Dilantin Use While Pregnant

    The FDA has classified Dilantin as a pregnancy category D medication, which means there is positive human evidence illustrating the drug’s potential to cause serious harm to a fetus when taken during pregnancy. The FDA has also advised physicians to avoid prescribing category D medications like Dilantin to pregnant women unless the possible benefits of the drug outweigh the potential risks to the fetus. If you are currently pregnant or planning to become pregnant, and you are taking Dilantin, consult your healthcare provider immediately. You should never stop taking a prescription medication without medical consent, but with the help of your doctor, you may be able to find a safer alternative to Dilantin for treating your medical condition.

    A Dilantin Attorney Can Help

    Approximately eight out of every 1,000 infants are born with a congenital heart defect in the United States alone. While some heart defects may require little to no treatment, others may require long-term medical care in order to treat the condition and manage the accompanying symptoms. Unfortunately, extensive medical treatment typically results in costly medical bills, which can be an overwhelming burden for a family already emotionally distressed by a birth defect diagnosis. If you or a loved one has suffered from a heart defect and you believe Dilantin to be the cause, contact a Dilantin attorney to discuss the benefits of filing a Dilantin lawsuit against Pfizer, Inc. The goal of Dilantin lawsuits and potential Dilantin class action lawsuits is to seek financial compensation for your injuries and medical expenses, as well as the pain and suffering endured by you and your family. Defective drug lawsuits also bring public attention to the importance of safe medications and the need for more stringent regulations on the potentially dangerous drugs already on the market.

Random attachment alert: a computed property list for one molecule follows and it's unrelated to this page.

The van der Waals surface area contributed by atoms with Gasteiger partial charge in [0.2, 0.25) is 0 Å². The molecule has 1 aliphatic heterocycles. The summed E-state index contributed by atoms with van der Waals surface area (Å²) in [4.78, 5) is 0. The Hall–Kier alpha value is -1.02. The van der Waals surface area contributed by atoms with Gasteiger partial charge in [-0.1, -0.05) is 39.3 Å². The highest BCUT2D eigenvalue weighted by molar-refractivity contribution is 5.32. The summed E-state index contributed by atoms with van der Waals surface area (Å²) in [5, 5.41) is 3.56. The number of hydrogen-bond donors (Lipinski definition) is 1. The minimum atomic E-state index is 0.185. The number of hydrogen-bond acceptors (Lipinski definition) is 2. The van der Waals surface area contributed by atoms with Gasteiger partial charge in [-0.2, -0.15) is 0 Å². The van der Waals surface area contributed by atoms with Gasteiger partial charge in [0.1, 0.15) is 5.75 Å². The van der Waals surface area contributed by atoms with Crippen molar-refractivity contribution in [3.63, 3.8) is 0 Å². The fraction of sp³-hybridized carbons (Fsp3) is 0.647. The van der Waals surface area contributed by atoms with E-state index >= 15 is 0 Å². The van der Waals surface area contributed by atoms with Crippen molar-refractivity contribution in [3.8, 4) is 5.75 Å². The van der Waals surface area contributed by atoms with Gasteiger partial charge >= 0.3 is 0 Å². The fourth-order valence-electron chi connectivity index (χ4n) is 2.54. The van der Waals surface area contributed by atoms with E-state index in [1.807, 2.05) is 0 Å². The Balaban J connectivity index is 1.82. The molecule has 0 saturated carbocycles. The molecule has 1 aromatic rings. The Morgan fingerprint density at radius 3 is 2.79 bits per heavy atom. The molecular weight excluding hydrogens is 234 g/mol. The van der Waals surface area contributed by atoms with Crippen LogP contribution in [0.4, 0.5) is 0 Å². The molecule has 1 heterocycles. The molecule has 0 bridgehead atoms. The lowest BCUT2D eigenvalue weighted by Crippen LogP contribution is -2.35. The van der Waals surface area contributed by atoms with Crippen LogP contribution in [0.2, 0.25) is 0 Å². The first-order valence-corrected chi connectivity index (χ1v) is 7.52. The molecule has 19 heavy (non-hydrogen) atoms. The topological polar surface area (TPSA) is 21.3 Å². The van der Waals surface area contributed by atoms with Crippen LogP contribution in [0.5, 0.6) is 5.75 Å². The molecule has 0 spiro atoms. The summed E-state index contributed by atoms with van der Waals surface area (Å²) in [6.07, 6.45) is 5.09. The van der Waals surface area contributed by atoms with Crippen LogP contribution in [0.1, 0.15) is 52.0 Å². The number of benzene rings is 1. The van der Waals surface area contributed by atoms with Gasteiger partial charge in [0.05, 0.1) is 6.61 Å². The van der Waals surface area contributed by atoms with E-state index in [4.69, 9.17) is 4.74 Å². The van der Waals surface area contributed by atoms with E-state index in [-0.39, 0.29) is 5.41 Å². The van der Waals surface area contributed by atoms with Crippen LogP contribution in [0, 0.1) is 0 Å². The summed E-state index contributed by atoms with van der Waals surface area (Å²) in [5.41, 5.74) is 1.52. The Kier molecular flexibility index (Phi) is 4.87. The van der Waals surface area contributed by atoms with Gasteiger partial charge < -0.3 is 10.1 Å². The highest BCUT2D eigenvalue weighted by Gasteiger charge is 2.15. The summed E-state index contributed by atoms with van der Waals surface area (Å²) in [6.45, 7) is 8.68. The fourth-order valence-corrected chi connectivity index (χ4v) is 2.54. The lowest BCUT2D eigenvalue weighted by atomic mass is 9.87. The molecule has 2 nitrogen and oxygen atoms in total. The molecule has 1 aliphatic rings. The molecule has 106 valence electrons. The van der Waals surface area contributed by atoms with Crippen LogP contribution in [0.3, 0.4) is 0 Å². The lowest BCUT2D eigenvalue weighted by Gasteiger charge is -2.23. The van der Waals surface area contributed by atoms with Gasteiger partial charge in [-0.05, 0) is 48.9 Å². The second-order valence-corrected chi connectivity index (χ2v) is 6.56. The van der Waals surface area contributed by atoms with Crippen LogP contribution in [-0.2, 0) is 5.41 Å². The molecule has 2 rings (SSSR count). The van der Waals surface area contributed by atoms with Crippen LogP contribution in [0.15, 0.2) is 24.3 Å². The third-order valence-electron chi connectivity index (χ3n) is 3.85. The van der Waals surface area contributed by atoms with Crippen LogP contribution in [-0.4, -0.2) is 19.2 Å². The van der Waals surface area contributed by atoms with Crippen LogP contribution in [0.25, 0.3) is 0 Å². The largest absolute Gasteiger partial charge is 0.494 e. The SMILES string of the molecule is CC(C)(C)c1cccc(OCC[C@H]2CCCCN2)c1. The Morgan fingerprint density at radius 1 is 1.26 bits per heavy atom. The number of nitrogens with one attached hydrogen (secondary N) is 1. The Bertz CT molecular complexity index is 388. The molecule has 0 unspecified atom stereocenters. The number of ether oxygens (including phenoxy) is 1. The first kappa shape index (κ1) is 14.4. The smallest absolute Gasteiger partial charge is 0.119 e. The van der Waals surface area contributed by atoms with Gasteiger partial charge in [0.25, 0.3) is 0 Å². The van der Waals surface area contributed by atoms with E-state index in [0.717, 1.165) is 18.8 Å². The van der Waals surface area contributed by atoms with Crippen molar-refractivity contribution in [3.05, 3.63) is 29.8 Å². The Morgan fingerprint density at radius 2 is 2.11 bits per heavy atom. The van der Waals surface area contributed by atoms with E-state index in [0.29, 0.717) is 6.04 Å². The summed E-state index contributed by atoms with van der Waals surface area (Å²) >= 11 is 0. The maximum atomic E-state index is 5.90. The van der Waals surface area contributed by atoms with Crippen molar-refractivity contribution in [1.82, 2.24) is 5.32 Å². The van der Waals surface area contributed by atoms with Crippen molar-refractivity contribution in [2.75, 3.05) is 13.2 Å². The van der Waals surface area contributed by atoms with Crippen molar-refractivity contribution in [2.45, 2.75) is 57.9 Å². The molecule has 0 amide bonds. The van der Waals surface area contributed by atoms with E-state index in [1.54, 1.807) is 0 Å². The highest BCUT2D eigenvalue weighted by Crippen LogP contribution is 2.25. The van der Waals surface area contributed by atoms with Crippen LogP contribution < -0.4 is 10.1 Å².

Victims of serious injury or illness potentially associated with the use of a prescription medication are not at fault and should not be held responsible for the resulting consequences. Drug manufacturing companies are expected to produce safe and effective drugs, and should be held liable for any adverse side effects sustained by consumers of their products. Unfortunately, some pharmaceutical companies intentionally conceal the more serious side effects of their medications in order to expedite the FDA approval process and ensure their drug is well-received by the public. This puts consumers at risk of suffering life-threatening injuries just by taking their prescription medications. The only way to protect your rights and stand up to big drug companies is to hire a Dilantin lawyer to represent your case. Dilantin lawyers are well-versed in defective drug litigation and can help victims of alleged Dilantin birth defects collect the compensation they deserve.